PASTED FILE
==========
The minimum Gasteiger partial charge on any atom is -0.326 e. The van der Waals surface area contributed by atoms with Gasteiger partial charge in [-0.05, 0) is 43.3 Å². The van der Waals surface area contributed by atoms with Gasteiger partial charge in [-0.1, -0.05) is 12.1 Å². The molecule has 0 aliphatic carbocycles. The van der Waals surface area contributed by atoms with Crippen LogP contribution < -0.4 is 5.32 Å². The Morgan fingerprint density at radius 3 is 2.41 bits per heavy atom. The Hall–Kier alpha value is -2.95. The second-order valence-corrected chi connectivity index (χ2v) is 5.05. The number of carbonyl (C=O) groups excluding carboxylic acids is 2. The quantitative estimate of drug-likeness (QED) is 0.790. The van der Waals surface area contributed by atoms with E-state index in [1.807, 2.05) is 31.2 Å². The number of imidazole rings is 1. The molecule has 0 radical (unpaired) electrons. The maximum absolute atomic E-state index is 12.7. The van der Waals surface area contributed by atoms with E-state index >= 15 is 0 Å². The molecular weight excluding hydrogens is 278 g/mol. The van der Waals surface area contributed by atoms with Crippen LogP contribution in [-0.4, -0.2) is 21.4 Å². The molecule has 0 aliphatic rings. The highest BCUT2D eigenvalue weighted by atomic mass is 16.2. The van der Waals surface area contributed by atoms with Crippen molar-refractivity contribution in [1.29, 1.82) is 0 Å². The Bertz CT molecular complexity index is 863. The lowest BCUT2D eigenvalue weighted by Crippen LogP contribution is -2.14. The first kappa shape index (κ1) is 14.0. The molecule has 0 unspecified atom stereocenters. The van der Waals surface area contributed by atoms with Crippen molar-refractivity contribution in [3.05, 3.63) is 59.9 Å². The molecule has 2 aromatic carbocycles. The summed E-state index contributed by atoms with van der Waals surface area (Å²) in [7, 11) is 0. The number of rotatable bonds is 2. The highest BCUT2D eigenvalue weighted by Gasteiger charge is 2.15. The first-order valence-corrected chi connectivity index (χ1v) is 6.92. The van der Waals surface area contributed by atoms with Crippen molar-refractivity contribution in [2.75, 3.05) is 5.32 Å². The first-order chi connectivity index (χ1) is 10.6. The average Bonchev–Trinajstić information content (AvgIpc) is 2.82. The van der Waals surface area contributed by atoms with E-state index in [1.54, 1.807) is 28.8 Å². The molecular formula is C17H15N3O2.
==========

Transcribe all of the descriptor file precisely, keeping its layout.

The minimum Gasteiger partial charge on any atom is -0.326 e. The van der Waals surface area contributed by atoms with Gasteiger partial charge in [-0.05, 0) is 43.3 Å². The van der Waals surface area contributed by atoms with Gasteiger partial charge in [-0.1, -0.05) is 12.1 Å². The molecule has 0 aliphatic carbocycles. The van der Waals surface area contributed by atoms with Crippen LogP contribution < -0.4 is 5.32 Å². The Morgan fingerprint density at radius 3 is 2.41 bits per heavy atom. The Hall–Kier alpha value is -2.95. The second-order valence-corrected chi connectivity index (χ2v) is 5.05. The number of carbonyl (C=O) groups excluding carboxylic acids is 2. The quantitative estimate of drug-likeness (QED) is 0.790. The van der Waals surface area contributed by atoms with E-state index in [1.807, 2.05) is 31.2 Å². The number of imidazole rings is 1. The molecule has 0 radical (unpaired) electrons. The maximum absolute atomic E-state index is 12.7. The van der Waals surface area contributed by atoms with E-state index >= 15 is 0 Å². The molecular weight excluding hydrogens is 278 g/mol. The van der Waals surface area contributed by atoms with Crippen LogP contribution in [-0.4, -0.2) is 21.4 Å². The molecule has 0 aliphatic rings. The highest BCUT2D eigenvalue weighted by atomic mass is 16.2. The van der Waals surface area contributed by atoms with Crippen molar-refractivity contribution in [1.29, 1.82) is 0 Å². The Bertz CT molecular complexity index is 863. The lowest BCUT2D eigenvalue weighted by Crippen LogP contribution is -2.14. The first kappa shape index (κ1) is 14.0. The molecule has 0 unspecified atom stereocenters. The van der Waals surface area contributed by atoms with Crippen molar-refractivity contribution in [3.05, 3.63) is 59.9 Å². The molecule has 2 aromatic carbocycles. The summed E-state index contributed by atoms with van der Waals surface area (Å²) in [7, 11) is 0. The number of rotatable bonds is 2. The highest BCUT2D eigenvalue weighted by Gasteiger charge is 2.15. The first-order valence-corrected chi connectivity index (χ1v) is 6.92. The van der Waals surface area contributed by atoms with Crippen molar-refractivity contribution in [2.75, 3.05) is 5.32 Å². The first-order chi connectivity index (χ1) is 10.6. The average Bonchev–Trinajstić information content (AvgIpc) is 2.82. The van der Waals surface area contributed by atoms with E-state index in [1.54, 1.807) is 28.8 Å². The molecular formula is C17H15N3O2.